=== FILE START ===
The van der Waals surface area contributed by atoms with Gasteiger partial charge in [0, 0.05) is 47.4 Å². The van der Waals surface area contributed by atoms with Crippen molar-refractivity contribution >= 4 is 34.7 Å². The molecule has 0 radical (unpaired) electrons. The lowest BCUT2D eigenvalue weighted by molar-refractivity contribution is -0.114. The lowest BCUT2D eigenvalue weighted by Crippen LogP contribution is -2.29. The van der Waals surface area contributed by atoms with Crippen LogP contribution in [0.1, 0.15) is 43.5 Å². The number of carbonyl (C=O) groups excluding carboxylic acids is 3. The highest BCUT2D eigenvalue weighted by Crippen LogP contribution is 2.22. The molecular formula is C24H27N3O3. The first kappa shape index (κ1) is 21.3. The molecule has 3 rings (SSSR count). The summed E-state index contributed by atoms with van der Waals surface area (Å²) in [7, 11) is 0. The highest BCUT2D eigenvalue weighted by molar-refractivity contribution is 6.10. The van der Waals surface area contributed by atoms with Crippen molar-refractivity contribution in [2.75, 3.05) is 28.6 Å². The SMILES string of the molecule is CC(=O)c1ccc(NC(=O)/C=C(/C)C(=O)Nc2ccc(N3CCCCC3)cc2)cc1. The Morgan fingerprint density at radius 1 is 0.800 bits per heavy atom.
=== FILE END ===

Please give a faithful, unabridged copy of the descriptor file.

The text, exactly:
The van der Waals surface area contributed by atoms with Gasteiger partial charge in [0, 0.05) is 47.4 Å². The van der Waals surface area contributed by atoms with Crippen molar-refractivity contribution >= 4 is 34.7 Å². The molecule has 0 radical (unpaired) electrons. The lowest BCUT2D eigenvalue weighted by molar-refractivity contribution is -0.114. The lowest BCUT2D eigenvalue weighted by Crippen LogP contribution is -2.29. The van der Waals surface area contributed by atoms with Crippen LogP contribution in [0.1, 0.15) is 43.5 Å². The number of carbonyl (C=O) groups excluding carboxylic acids is 3. The highest BCUT2D eigenvalue weighted by Crippen LogP contribution is 2.22. The molecular formula is C24H27N3O3. The first kappa shape index (κ1) is 21.3. The molecule has 3 rings (SSSR count). The summed E-state index contributed by atoms with van der Waals surface area (Å²) in [7, 11) is 0. The highest BCUT2D eigenvalue weighted by molar-refractivity contribution is 6.10. The van der Waals surface area contributed by atoms with Crippen molar-refractivity contribution in [2.75, 3.05) is 28.6 Å². The SMILES string of the molecule is CC(=O)c1ccc(NC(=O)/C=C(/C)C(=O)Nc2ccc(N3CCCCC3)cc2)cc1. The Morgan fingerprint density at radius 1 is 0.800 bits per heavy atom.